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I have a command that I've added to a "national" node in the Sitecore Editor. The command generates a list of the 50 state nodes beneath it. It then goes through the state nodes (1 at a time) and generates a list of local nodes under each state node. Within the lists of local nodes, I iterate through them and check if the new item exists - if it does not, I add (create) it as a child under the local node. Ultimately, there are nearly 300 local items that are being added during the course of this command.

Is there a more efficient way to do this (fast query to get the 300 local nodes into one list, then check if the item exists, and create it)? If so, I'm not sure how to do that...

I'm not sure what is the most costly part of the operation. Ultimately, I'm still doing up to 300 separate queries to check if it's there, followed by insert statements, so that may still take a while to run. If so, which setting in web config will increase the applicable "timeout" setting in Sitecore? The sample structure is as follows:

//Derive the template from the name of the item (page) that was passed in - this assumes that the template name and the item name are the same
Sitecore.Data.Database database = Sitecore.Data.Database.GetDatabase("master");                

TemplateItem contentPageTemplate = database.SelectSingleItem("fast:/sitecore/Templates/User Defined/Home/Pages/Local Site/" + newPage);

Sitecore.Data.Items.Item[] stateNodes = null;
Sitecore.Data.Items.Item[] localNodes = null;
Item localHomePage = null;
Item newLocalPage = null;
int webBusinessID = 0;
string ID = "";
WebBusiness business;

//Get all of the immediate child nodes (state pages) under the "parent" node ("National Locations") - and put them into a list or array                

stateNodes = database.SelectItems("fast:/sitecore/content/Home/National Locations/*");

for (int i = 0; i < stateNodes.Length; i++)
{ 

  if (stateNodes[i].Children.Count > 0)
  {
    localNodes = database.SelectItems("fast:/sitecore/content/Home/National Locations/" + stateNodes[i].Fields["State Abbreviation"].ToString() + "/*");
  }
  else
  {
    //Do nothing
  }                   

  for (int j = 0; j < localNodes.Length; j++)
  {
    localHomePage = localNodes[j];

    if (localHomePage.Publishing.IsPublishable(DateTime.Now, false) == true)                        
    {   

      //If the new page does not exist, create it
      if (localHomePage.Children[newPage] == null)
      {
        newLocalPage = localHomePage.Add(newPage, contentPageTemplate);
        counter = counter + 1;
      }
      else
      {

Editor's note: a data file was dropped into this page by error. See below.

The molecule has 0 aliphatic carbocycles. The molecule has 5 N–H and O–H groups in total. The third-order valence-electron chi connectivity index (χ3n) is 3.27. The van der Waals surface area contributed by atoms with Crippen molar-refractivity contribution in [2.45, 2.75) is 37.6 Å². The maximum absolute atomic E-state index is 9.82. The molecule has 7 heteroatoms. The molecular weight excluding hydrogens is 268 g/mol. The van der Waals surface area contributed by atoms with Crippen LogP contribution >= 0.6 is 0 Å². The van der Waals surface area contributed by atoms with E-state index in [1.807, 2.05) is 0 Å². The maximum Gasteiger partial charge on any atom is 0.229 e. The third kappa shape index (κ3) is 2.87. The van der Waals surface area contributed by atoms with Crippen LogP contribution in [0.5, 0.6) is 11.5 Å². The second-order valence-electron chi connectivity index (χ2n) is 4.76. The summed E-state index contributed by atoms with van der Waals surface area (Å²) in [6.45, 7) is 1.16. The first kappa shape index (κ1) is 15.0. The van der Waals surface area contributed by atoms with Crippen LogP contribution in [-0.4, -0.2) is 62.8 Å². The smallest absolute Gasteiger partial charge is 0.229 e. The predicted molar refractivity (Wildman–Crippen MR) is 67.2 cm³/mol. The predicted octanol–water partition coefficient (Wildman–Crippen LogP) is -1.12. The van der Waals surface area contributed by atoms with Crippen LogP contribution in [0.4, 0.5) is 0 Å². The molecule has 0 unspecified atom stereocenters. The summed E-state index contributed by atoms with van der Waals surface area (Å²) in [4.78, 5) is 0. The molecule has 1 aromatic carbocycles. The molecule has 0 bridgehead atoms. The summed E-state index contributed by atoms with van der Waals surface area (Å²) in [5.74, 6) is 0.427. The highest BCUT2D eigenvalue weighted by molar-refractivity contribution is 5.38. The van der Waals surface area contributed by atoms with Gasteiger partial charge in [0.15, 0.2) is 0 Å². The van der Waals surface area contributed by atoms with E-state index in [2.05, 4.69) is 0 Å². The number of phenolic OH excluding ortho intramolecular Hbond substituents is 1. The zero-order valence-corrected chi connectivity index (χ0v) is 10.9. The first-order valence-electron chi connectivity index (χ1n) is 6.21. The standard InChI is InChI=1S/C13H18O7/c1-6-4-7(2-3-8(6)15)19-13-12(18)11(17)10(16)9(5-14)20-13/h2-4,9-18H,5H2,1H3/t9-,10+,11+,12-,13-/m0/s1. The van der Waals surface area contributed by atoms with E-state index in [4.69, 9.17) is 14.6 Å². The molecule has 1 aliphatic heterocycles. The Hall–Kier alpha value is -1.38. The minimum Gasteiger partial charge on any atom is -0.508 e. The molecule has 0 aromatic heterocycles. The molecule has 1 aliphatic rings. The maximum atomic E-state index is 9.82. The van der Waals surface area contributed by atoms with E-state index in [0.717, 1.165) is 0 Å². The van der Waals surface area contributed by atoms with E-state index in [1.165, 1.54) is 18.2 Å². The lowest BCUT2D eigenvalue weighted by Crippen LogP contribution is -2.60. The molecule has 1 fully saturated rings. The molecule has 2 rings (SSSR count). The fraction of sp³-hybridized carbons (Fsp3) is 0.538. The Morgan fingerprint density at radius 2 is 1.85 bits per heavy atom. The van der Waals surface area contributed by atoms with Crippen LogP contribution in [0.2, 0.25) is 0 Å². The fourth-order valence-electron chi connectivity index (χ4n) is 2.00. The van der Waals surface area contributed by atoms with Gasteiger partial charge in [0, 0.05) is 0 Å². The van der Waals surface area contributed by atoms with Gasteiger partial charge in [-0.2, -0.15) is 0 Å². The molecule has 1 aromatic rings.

//Additional business logic
      }
    }
  }
}
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It will be easier to help you improve it if you post sample code showing from a code perspective what you're doing. –  Mark Ursino Jan 18 '12 at 18:22
    
It's quite a bit of code. Basically, it just builds a generic list of 50 items (representing the 50 states). It then goes through each of the 50 items in the list and creates another list of items (for the local nodes) for each state. It then iterates though the list of local nodes (one state at a time), first checking if the item exists, and then creating it if it doesn't. The code works, it's just timing out during the operation because it takes so long to complete the task. –  sean Jan 18 '12 at 18:56
    
So, to be clear: you (1) create 50 Items, (2) loop over the newly created 50 Items and create X many sub-Items with a null check? Can you maybe update the question with a sample tree showing the structure? –  Mark Ursino Jan 18 '12 at 19:02
    
Not exactly, Mark. The sample code has been added, above. –  sean Jan 18 '12 at 19:35

1 Answer 1

up vote 0 down vote accepted

Unless I'm missing logic/code you don't have there, I think you can simply trim this down to one query to get to the local nodes by changing the XPath:

localNodes = database.SelectItems("fast:/sitecore/content/Home/National Locations/*/*");

The change is to get all immediate sub-items of the immediate sub-items of "National Locations"

share|improve this answer
    
That's what I was trying to figure out. That will help to cut down dramatically on the iterations. I'll give this a shot, and see if it continues to time-out while it's adding the 300 items to the Sitecore DB. –  sean Jan 18 '12 at 20:24
    
You might want to wrap your item creation loop in a using(new BulkUpdateContext()){...} to speed it up further. If this improves the speed and answers your question, don't forget to mark it as the answer. –  Mark Ursino Jan 18 '12 at 20:32
    
That actually allowed the operation to complete - without timing out. Thanks for the suggestions. –  sean Jan 18 '12 at 20:56
1  
Great, click the check mark to the left of the answer to mark it as the answer. You need to do this for several of your other questions on SO as well. –  Mark Ursino Jan 18 '12 at 21:06
    
One additional improvement could be to disable indexing while running the loop adding new items. To disable indexing just add this line: Sitecore.Configuration.Settings.Indexing.Enabled = false; Just don't forget to turn it on again. –  Zooking Jan 19 '12 at 10:37

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